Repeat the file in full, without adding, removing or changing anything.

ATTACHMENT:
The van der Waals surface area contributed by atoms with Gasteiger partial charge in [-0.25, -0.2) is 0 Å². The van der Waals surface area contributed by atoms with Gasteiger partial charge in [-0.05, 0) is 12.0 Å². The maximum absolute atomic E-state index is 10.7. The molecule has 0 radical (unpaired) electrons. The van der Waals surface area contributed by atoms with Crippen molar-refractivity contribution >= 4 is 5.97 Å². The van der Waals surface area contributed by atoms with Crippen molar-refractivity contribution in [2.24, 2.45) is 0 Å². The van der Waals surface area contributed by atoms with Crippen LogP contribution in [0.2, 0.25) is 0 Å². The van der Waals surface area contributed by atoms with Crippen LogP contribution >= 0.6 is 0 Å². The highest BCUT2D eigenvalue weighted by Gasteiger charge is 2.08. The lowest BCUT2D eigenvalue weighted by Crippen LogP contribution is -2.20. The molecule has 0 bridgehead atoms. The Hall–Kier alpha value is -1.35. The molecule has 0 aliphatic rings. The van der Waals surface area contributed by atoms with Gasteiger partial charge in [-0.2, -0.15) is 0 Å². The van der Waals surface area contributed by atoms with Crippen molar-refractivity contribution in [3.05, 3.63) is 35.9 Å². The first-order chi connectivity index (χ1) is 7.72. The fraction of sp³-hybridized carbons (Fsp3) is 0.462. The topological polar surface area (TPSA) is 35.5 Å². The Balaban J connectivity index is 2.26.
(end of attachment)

The van der Waals surface area contributed by atoms with Gasteiger partial charge in [-0.25, -0.2) is 0 Å². The van der Waals surface area contributed by atoms with Gasteiger partial charge in [-0.05, 0) is 12.0 Å². The maximum absolute atomic E-state index is 10.7. The molecule has 0 radical (unpaired) electrons. The van der Waals surface area contributed by atoms with Crippen molar-refractivity contribution >= 4 is 5.97 Å². The van der Waals surface area contributed by atoms with Crippen molar-refractivity contribution in [2.24, 2.45) is 0 Å². The van der Waals surface area contributed by atoms with Crippen LogP contribution in [0.2, 0.25) is 0 Å². The van der Waals surface area contributed by atoms with Crippen LogP contribution >= 0.6 is 0 Å². The highest BCUT2D eigenvalue weighted by Gasteiger charge is 2.08. The lowest BCUT2D eigenvalue weighted by Crippen LogP contribution is -2.20. The molecule has 0 bridgehead atoms. The Hall–Kier alpha value is -1.35. The molecule has 0 aliphatic rings. The van der Waals surface area contributed by atoms with Gasteiger partial charge in [-0.2, -0.15) is 0 Å². The van der Waals surface area contributed by atoms with Crippen molar-refractivity contribution in [3.05, 3.63) is 35.9 Å². The first-order chi connectivity index (χ1) is 7.72. The fraction of sp³-hybridized carbons (Fsp3) is 0.462. The topological polar surface area (TPSA) is 35.5 Å². The Balaban J connectivity index is 2.26.